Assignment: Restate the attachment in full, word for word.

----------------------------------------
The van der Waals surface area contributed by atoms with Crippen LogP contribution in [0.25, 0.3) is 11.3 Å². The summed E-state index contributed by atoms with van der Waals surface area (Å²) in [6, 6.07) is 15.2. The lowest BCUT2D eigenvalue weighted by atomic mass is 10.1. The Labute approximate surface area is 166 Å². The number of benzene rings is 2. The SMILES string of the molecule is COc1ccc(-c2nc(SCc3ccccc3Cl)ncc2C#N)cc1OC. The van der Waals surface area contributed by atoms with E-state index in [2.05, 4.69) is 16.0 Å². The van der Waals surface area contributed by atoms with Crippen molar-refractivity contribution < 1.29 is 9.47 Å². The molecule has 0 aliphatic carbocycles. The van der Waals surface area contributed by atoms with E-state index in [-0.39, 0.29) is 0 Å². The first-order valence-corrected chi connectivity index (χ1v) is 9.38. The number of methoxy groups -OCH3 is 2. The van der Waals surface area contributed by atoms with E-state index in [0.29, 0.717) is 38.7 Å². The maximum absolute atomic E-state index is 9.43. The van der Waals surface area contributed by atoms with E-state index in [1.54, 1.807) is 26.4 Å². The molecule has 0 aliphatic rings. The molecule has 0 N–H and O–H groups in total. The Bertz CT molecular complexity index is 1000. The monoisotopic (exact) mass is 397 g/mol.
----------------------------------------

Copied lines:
The van der Waals surface area contributed by atoms with Crippen LogP contribution in [0.25, 0.3) is 11.3 Å². The summed E-state index contributed by atoms with van der Waals surface area (Å²) in [6, 6.07) is 15.2. The lowest BCUT2D eigenvalue weighted by atomic mass is 10.1. The Labute approximate surface area is 166 Å². The number of benzene rings is 2. The SMILES string of the molecule is COc1ccc(-c2nc(SCc3ccccc3Cl)ncc2C#N)cc1OC. The van der Waals surface area contributed by atoms with E-state index in [2.05, 4.69) is 16.0 Å². The van der Waals surface area contributed by atoms with Crippen molar-refractivity contribution < 1.29 is 9.47 Å². The molecule has 0 aliphatic carbocycles. The van der Waals surface area contributed by atoms with E-state index in [-0.39, 0.29) is 0 Å². The first-order valence-corrected chi connectivity index (χ1v) is 9.38. The number of methoxy groups -OCH3 is 2. The van der Waals surface area contributed by atoms with E-state index in [0.29, 0.717) is 38.7 Å². The maximum absolute atomic E-state index is 9.43. The van der Waals surface area contributed by atoms with E-state index in [1.54, 1.807) is 26.4 Å². The molecule has 0 aliphatic rings. The molecule has 0 N–H and O–H groups in total. The Bertz CT molecular complexity index is 1000. The monoisotopic (exact) mass is 397 g/mol.